I love the 1960s-meets-1980s synthesis embedded in the work of The Romantics, J. Geils, the Cars, the Go Go’s and so many others. Today’s feature artists are cut from the same cloth. I’ve dubbed them ‘paleo’ poprock because they effortlessly channel the essential melodic and rhythmic elements of the style. Listen closely and you’ll hear the very DNA of poprock.
The Tearaways are a jaw-droppingly good band. They emote an early to mid-1960s vibe, featuring their own distinctive brand of Beach Boys-style harmonies and Merseybeat jangle. And the songs! It seems like every one is loaded full of hooks. You can check out a fairly detailed review of the band corpus on an earlier post on this site. Their more recent efforts are a bit harder to nail down. Mention of a spring 2019 full album release entitled We Grew Up on AM Radio appeared on the band’s Facebook page but the record itself is hard to track down. Instead, I could find only about half an album of singles available in the usual locations. But, hey, I’ll take that. “Sweet Sounds of Summer” certainly covers the nostalgic AM radio theme, segueing to a full blown side trip into The Archies “Sugar Sugar.” “Manchester Girl” gives us a delightful blast of Mersey-ness on a tune that would easily fit on any Paul Collins record. But my fave from their latest batch of singles is “I’ll See You Again,” a solid rush of shimmery poprock goodness. A new album can’t come fast enough.
With The Empty Hearts it’s hard not to feel that rush of excitement that accompanied all the best new wave bands. It was a time when a ringing guitar seemed to able to kickstart what had become a moribund rock and roll scene band to life. And with former members of The Cars, Blondie, The Romantics and the Chesterfield Kings in the band, I mean, how could the group go wrong? Their self-titled debut deservedly received accolades from all quarters, including yours truly. Now back with The Second Album, it’s accolade time again. Early release single “Coat Tailor” kicks the album into high gear with Romantics-style up-front guitar and hooks. Ringo Starr stops in long enough to add touch of Beatles-rhythm to the delightfully jangle-heavy “Remember Days Like These.” From there the record offers up a wide range of familiar mid-to-late 1960s and early 1980s sounds, like a great J. Geils soul vamp on “Well, Look At You,” or the Cars vibe on “Come and Try It,” or the Kinks-ian feel to “The Haunting of the Tin Soldier” or what sounds like a great lost Romantics single, “If I Could Change Your Mind.” The whole record is a breezy, fun party album from players who’ve mastered the hooky rock and roll oeuvre.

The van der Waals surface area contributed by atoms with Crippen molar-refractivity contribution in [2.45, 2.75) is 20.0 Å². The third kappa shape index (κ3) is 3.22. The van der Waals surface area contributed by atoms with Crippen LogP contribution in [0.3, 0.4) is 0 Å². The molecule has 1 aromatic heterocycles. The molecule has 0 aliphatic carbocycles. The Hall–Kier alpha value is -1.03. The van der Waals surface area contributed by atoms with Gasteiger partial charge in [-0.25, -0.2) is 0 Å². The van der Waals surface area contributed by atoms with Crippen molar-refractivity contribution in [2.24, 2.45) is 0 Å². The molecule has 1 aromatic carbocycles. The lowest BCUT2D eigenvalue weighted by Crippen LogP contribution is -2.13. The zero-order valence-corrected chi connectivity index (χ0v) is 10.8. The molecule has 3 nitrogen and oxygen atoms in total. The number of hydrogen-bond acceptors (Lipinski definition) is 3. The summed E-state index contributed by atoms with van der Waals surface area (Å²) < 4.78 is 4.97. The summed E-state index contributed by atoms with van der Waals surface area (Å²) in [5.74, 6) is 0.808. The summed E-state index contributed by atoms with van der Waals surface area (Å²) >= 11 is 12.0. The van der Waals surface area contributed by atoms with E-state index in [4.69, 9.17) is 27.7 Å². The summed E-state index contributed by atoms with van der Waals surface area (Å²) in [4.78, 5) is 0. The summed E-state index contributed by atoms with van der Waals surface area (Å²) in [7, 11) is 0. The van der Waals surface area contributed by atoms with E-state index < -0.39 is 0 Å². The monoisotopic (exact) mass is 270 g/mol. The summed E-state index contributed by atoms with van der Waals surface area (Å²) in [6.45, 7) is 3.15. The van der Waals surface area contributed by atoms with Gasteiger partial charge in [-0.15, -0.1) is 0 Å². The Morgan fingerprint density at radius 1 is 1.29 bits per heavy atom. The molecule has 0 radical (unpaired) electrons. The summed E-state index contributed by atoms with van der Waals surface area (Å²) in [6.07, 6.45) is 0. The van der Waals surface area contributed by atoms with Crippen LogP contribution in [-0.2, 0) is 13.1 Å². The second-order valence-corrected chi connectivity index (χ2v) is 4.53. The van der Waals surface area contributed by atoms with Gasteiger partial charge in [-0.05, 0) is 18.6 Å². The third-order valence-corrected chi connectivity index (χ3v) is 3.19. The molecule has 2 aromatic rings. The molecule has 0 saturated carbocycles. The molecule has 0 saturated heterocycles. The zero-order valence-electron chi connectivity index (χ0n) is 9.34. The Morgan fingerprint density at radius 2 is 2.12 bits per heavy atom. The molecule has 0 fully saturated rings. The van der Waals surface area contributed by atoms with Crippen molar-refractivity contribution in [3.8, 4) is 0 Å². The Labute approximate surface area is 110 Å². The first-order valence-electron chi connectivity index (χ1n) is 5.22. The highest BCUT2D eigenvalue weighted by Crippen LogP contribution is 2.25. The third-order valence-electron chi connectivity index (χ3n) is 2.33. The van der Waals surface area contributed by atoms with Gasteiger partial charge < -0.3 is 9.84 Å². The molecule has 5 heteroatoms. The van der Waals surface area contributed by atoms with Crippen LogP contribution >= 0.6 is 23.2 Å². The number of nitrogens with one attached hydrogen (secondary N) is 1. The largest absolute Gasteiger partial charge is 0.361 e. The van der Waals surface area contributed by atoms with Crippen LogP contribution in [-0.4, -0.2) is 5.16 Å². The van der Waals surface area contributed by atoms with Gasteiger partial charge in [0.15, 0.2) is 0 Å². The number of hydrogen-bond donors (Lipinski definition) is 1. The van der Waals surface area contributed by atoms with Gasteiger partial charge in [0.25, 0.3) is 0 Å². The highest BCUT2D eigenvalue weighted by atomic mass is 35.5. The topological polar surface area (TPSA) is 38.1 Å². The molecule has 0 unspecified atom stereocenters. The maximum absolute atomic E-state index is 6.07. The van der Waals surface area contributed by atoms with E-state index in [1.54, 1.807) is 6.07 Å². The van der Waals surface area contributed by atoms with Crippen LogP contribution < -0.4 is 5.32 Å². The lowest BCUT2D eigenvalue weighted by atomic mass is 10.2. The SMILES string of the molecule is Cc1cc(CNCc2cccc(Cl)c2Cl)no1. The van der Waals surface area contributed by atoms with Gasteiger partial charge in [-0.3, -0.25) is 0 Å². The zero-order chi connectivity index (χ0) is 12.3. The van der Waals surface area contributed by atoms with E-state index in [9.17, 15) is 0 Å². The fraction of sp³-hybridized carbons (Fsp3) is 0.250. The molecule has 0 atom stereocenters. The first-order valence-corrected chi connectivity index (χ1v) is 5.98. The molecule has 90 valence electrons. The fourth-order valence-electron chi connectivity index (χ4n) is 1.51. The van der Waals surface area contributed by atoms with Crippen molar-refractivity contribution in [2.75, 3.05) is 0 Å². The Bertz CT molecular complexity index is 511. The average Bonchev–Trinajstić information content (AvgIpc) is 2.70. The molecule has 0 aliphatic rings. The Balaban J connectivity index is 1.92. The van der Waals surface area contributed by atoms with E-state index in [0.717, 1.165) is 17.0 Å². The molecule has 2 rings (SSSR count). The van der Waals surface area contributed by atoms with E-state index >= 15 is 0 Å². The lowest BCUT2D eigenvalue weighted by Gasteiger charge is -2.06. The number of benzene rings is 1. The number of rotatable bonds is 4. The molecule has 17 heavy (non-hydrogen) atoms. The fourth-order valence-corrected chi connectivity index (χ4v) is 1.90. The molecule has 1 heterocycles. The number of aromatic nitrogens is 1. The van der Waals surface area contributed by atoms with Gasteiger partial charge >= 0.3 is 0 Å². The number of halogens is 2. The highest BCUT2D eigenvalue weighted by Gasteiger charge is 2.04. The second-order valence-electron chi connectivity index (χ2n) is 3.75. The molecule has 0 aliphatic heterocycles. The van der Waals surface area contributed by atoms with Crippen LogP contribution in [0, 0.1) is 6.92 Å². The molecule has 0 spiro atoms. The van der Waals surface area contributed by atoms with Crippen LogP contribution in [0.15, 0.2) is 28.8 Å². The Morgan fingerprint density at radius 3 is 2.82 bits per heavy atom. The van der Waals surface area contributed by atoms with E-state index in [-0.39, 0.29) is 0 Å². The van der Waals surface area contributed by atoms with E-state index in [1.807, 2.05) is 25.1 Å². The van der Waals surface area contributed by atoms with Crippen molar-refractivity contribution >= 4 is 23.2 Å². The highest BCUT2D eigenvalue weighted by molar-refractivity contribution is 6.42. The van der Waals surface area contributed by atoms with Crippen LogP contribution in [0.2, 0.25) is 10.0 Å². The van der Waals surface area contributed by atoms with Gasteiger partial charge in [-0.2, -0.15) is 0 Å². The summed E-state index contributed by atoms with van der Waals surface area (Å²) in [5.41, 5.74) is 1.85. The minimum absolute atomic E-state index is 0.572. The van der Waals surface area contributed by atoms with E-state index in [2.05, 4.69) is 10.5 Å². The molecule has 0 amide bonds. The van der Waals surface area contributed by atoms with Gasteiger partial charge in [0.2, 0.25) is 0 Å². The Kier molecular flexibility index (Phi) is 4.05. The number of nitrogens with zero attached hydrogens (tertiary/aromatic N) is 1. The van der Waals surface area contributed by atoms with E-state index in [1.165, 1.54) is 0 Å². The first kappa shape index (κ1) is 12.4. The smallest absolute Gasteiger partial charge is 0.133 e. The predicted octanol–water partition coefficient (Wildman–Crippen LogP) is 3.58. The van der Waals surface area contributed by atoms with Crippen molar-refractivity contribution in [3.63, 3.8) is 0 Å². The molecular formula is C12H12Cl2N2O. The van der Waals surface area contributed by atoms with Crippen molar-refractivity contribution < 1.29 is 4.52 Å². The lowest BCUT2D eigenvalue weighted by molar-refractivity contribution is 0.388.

Dave Rave has had an incredible career, as a member of legendary Canadian punk/new wave bands like The Shakers and Teenage Head, and then in more straight up rock and roll outfits like The Dave Rave Group and Dave Rave Conspiracy. Over the last decade he’s put out a raft of great records as a solo artist and with his Minnesota backing band The Governors (you can get caught up on these releases here). Now Dave Rave and Governors have a new double album out, January and June, with 18 cuts that cover off everything from sixties garage rock to melodic jangle. The record takes on an impressive range of styles yet still sounds coherent. There’s a sixties garage vibe to “Nowhere to Rumble” and “Leaving Doors Open,” a Stonesy slow grind to “Trangression” and Ray Davies flavour to “Medusa Without Snakes,” and a sixties psychedelia to “Summer is Gone” and banjo folky feel to “My Little Town.” I love the lively bass work on “You’re Worry” and 1979 ska sound and killer organ fill on “Pull the Trigger.” But the undeniable choice for a double A-sided single here should the combo of the light and jaunty, earwormy “I Don’t Think So” with the classic FM rock radio-sounding “Walking Down the Boulevard” with its distinctive rumbly and jangly guitar lead lines. January and June is another no-nonsense rock and roll release from Dave, chock full of delightful surprises and reliable hooks.
A great band is one that just gels on stage or in the studio. They so know the rock and roll motifs they can reliably work off each in sometimes predictable, sometimes surprising ways. The Tearaways, The Empty Hearts, and Dave Rave and the Governors are such veterans, paleo-poprockers that turn out great tunes with apparent ease. Get your dose of their rock and roll via the conveniently provided hyperlinks.